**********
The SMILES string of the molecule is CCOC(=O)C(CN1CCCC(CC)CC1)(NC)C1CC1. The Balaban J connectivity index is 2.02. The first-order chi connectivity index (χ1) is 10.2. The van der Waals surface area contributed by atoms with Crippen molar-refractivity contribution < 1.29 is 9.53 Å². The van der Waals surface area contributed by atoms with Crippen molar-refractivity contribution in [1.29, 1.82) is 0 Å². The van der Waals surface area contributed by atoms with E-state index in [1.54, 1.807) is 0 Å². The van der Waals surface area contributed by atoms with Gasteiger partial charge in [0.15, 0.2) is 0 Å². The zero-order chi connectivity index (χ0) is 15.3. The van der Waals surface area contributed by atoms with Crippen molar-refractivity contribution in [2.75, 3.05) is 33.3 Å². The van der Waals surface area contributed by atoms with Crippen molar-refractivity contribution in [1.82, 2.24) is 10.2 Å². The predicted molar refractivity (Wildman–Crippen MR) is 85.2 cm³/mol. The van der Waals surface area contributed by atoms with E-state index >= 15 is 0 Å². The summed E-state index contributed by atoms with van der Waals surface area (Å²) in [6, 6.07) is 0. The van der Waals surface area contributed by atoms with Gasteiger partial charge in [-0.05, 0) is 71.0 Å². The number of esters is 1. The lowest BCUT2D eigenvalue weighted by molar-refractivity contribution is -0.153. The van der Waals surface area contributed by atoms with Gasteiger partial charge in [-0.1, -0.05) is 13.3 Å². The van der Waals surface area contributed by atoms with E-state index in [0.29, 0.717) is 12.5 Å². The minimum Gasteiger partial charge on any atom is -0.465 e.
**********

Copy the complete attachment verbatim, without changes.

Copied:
The SMILES string of the molecule is CCOC(=O)C(CN1CCCC(CC)CC1)(NC)C1CC1. The Balaban J connectivity index is 2.02. The first-order chi connectivity index (χ1) is 10.2. The van der Waals surface area contributed by atoms with Crippen molar-refractivity contribution < 1.29 is 9.53 Å². The van der Waals surface area contributed by atoms with Crippen molar-refractivity contribution in [1.29, 1.82) is 0 Å². The van der Waals surface area contributed by atoms with E-state index in [1.54, 1.807) is 0 Å². The van der Waals surface area contributed by atoms with Gasteiger partial charge in [0.15, 0.2) is 0 Å². The zero-order chi connectivity index (χ0) is 15.3. The van der Waals surface area contributed by atoms with Crippen molar-refractivity contribution in [2.75, 3.05) is 33.3 Å². The van der Waals surface area contributed by atoms with Crippen molar-refractivity contribution in [1.82, 2.24) is 10.2 Å². The predicted molar refractivity (Wildman–Crippen MR) is 85.2 cm³/mol. The van der Waals surface area contributed by atoms with E-state index >= 15 is 0 Å². The summed E-state index contributed by atoms with van der Waals surface area (Å²) in [6, 6.07) is 0. The van der Waals surface area contributed by atoms with Gasteiger partial charge in [-0.05, 0) is 71.0 Å². The number of esters is 1. The lowest BCUT2D eigenvalue weighted by molar-refractivity contribution is -0.153. The van der Waals surface area contributed by atoms with Gasteiger partial charge in [-0.1, -0.05) is 13.3 Å². The van der Waals surface area contributed by atoms with E-state index in [0.29, 0.717) is 12.5 Å². The minimum Gasteiger partial charge on any atom is -0.465 e.